Influenza, the common cold and RSV are not the crisis that COVID-19 is, but they still make consumers think about their health. “People realize they can get sick again,” Rowe-Cerveny said. Manufacturers, meanwhile, realize they need to remain flexible. “That’s hard to do, but that’s going to be the mission for us and the retailers we’re working with.” The key, he said, is to gather data often and act on it quickly.

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PharmaCare US makes the Sambucol Black Elderberry line of immune system support products in adult and kids offerings. Retailers have been seeing success with off-shelf merchandising, such as displaying kids’ products with back-to-school items. “You wouldn’t think wellness or cough-cold products belong there, but they do,” Rowe-Cerveny said. “People know when you get back to school and back to work, germs get traded.” 

According to the Centers for Disease Control and Prevention, flu activity was unusually low for the 2020-2021 season. The CDC reported that from Sept. 28, 2020, to May 22, 2021, 1,675 (0.2%) of 818,939 respiratory specimens tested by U.S. clinical laboratories were positive for an influenza virus. For comparison, the CDC noted, during the last three seasons before the pandemic, the proportion of respiratory specimens testing positive for influenza peaked between 26.2% and 30.3%.

Shifting the Focus to Prevention
Others agree that back-to-school season heralds a return to cold and flu season. COVID-related masking policies vary, and children are notoriously uninterested in the proper mechanics of handwashing. “They touch something, then touch their eyes, and that’s the most common way to get a cold,” said Lou Machin, managing director of Lifelab Health. “It’s not that there is not going to be a season. It’s what kind of season.”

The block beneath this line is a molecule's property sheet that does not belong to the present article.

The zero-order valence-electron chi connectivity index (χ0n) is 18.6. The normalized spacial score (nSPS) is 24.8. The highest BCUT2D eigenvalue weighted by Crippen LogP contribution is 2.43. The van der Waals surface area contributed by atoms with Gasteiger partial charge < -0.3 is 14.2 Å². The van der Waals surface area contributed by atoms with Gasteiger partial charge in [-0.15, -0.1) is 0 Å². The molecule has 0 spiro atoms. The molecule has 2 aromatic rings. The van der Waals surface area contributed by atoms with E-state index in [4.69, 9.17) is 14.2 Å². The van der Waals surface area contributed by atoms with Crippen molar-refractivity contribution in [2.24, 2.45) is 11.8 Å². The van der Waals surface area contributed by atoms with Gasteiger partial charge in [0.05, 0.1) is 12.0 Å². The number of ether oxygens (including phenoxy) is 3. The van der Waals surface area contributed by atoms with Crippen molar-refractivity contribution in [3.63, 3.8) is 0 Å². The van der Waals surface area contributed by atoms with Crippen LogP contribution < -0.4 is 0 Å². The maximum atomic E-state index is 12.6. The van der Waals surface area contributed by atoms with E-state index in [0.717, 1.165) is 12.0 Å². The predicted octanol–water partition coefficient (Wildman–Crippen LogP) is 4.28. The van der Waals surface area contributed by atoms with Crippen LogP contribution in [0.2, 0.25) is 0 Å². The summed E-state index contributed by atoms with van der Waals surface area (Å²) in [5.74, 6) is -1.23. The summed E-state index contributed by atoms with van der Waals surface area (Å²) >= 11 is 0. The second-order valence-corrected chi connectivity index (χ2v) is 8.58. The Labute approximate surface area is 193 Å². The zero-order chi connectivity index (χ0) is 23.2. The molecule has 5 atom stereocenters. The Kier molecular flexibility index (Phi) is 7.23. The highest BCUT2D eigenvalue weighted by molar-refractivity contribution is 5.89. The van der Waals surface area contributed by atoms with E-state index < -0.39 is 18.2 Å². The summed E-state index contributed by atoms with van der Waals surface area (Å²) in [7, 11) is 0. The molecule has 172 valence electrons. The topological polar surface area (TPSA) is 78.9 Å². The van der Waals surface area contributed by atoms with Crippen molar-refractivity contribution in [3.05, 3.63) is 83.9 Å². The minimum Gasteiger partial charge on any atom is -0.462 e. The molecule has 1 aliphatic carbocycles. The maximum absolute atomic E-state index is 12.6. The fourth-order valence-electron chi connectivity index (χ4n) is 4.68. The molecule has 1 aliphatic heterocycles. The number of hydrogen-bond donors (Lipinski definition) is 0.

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While it might be difficult to predict what kind of season the cough-cold category will have, certain trends have emerged. Retailers closely follow the trends, Machin said, and they know that consumers want organic products without additives. The Coconut Creek, Fla.-based Lifelab makes the HoneyWorks line of soothing throat sprays and syrups with USDA-certified organic dark honey. The kids’ line is attractive to moms looking for organic, natural, GMO-free solutions. “We check off a lot of boxes,” Machin said. “We don’t have anything that is bad for you.” 

Retailers are also aware of the proactive and preventive trend. That means in addition to the usual array of symptom relief products for coughs and colds, stores are stocking up on immunity-related products. Lifelab recently launched the BerryWorks brand of black elderberry products that can help with immune system support and other benefits. The liquid, chewable tablets and adult tablets are high in antioxidants and vitamin C. 

“Retailers sink or swim based on understanding where the market is going,” Machin said. “They know there was a drain on inventory at first, then a glut because of pantry loading. Now … they try to make sure they are ready with more inventory in stores.” 

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Other companies are also counting on the self-care trend to drive sales. “We expect this to be a big year for cough-cold, especially for immune support products,” said Tyler Bare, EZC Pak brand manager at Los Angeles-based PPC Group. “People are more health conscious now than probably ever before and looking for brands and products that help them take control of their health.”